The Music of Bengt Karlsson, Murderer - John Ajvide Lindqvist
Getting it Wrong - Ramset Campbell
Alice Through the Plastic Sheet - Robert Shearman
The Man in the Ditch - Lisa Tuttle
A Child's Problem - Reggie Oliver
Sad, Dark Thing - Michael Marshall Smith
Near Zennor - Elizabeth Hand
Last Words - Richard Christian Matheson

"In his introduction to A Book of Horrors, editor Stephen Jones rails against the ’horror-lite’ nature of today’s genre fiction, decrying the likes of ‘paranormal romance’, ‘urban fantasy’, and ‘steampunk’, possibly with a lit torch in hand. “The time has come to reclaim horror,” he declares, presumably from high atop a mountain of skulls. “If you enjoy the stories within these pages, you can say that you were there when the fight began.” If Jones’s valiant attempt at inspiration has properly stirred your shit up, you may enjoy a few of these honorable mentions:

The Little Green God of Agony, by Stephen King

Although this brand new piece by King was originally published in A Book of Horrors, editor Ellen Datlow included it in Best Horror of the Year, Vol. 4, which received a U.S. release back in May. Green God is vintage King, a gothic healer/exorcism story that commands your full attention for 30 pages before ending so abruptly, it seems like half a story. Oh, those Stephen King endings.

Ghosts with Teeth, by Peter Crowther

Crowther has a way of taking everyday life and tweaking it every so slightly, until you feel like you might be going a little bit crazy. It’s a novella that lies somewhere between the hallucinatory delirium of In the Mouth of Madness and Dead & Buried.

The Music of Bengt Karlsson, Murderer, by John Ajvide Lindqvist

An old fashioned ghost story, expertly penned by the author of Let Me In. After a widower bribes his young son to take piano lessons––well, the title says it all, really. Like much of Lindqvist’s work, the less spoiled, the better. Just read it.

Alice Through the Plastic Sheet, by Robert Shearman

It’s hard to complain about irritating neighbors when you’ve never laid eyes on them, an idea that Robert Shearman explores to surreal, nightmarish effect in this nominee for both the World Fantasy Award and the British Fantasy Award. A strangely disturbing story considering its lack of violence or gore.

Sad, Dark Thing, by Michael Marshall Smith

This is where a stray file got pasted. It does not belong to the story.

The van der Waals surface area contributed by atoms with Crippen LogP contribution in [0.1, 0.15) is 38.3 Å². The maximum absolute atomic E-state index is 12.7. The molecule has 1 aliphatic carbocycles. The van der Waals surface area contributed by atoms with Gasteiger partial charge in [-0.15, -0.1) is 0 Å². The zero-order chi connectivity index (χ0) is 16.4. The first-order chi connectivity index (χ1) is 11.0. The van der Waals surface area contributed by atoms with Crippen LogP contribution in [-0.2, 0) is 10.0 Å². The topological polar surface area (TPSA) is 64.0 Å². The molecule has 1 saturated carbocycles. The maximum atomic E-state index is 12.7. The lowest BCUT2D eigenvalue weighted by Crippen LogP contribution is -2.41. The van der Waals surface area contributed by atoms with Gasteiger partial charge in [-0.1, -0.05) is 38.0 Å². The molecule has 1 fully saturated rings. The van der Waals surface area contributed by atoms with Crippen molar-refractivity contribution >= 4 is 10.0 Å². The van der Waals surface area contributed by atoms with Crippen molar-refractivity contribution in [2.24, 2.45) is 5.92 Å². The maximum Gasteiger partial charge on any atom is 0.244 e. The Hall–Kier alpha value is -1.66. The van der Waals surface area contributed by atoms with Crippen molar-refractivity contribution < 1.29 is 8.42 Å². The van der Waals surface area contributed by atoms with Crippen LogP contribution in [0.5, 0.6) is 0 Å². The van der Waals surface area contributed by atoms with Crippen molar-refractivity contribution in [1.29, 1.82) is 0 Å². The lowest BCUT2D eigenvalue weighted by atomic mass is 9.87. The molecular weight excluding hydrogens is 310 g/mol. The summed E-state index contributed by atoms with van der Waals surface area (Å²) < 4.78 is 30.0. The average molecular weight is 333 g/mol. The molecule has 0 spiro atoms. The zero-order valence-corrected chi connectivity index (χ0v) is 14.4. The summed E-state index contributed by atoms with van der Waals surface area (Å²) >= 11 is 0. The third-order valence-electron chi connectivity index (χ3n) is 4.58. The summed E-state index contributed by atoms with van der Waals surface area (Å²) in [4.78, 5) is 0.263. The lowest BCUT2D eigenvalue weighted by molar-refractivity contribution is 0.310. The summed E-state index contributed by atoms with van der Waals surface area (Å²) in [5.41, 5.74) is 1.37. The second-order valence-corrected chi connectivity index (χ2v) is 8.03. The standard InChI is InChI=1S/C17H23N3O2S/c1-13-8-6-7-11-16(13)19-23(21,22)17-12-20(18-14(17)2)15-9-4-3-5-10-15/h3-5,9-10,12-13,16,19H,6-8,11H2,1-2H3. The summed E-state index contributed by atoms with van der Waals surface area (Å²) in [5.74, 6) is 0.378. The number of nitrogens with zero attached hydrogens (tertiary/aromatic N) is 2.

Another excellent, haunting short story by the author of The Straw Men. Aimlessly driving down country roads, a troubled man stumbles across an unusual tourist attraction––a plywood cabin, covered in moss, that houses a “sad, dark thing”. And for only a $1, you can take a peek. Although I loved more than a few of these stories, this one emerged as the clear favorite.

There’s something refreshing about an unthemed anthology like A Book of Horrors. With every page turn, you never know what you’re going to get. With angry ghosts, fire succubae, psychic premonitions, even tree monsters, this anthology is pleasantly all over the place. What’s most notable is the overall strength of the stories Jones has selected––at least half of the tales rank anywhere from great to excellent. Don’t miss this one."


Excellent collection with my favourite being the unsettling Victorian Gothic A Child's Problem by Reggie Oliver ( )
  jan.fleming | Feb 9, 2015 |
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» Add other authors

Author nameRoleType of authorWork?Status
Jones, StephenEditor & Introductionprimary authorall editionsconfirmed
Campbell, RamseyContributorsecondary authorall editionsconfirmed
Crowther, PeterContributorsecondary authorall editionsconfirmed
Etchison, DennisContributorsecondary authorall editionsconfirmed
Hand, ElizabethContributorsecondary authorall editionsconfirmed
Hodge, BrianContributorsecondary authorall editionsconfirmed
Kiernan, Caitlin R.Contributorsecondary authorall editionsconfirmed
King, StephenContributorsecondary authorall editionsconfirmed
Lindqvist, John AjvideContributorsecondary authorall editionsconfirmed
Matheson, Richard ChristianContributorsecondary authorall editionsconfirmed
Oliver, ReggieContributorsecondary authorall editionsconfirmed
Shearman, RobertContributorsecondary authorall editionsconfirmed
Slatter, AngelaContributorsecondary authorall editionsconfirmed
Smith, Michael MarshallContributorsecondary authorall editionsconfirmed
Tuttle, LisaContributorsecondary authorall editionsconfirmed
Edwards, LesIllustratorsecondary authorsome editionsconfirmed
Edwards, LesCover artistsecondary authorsome editionsconfirmed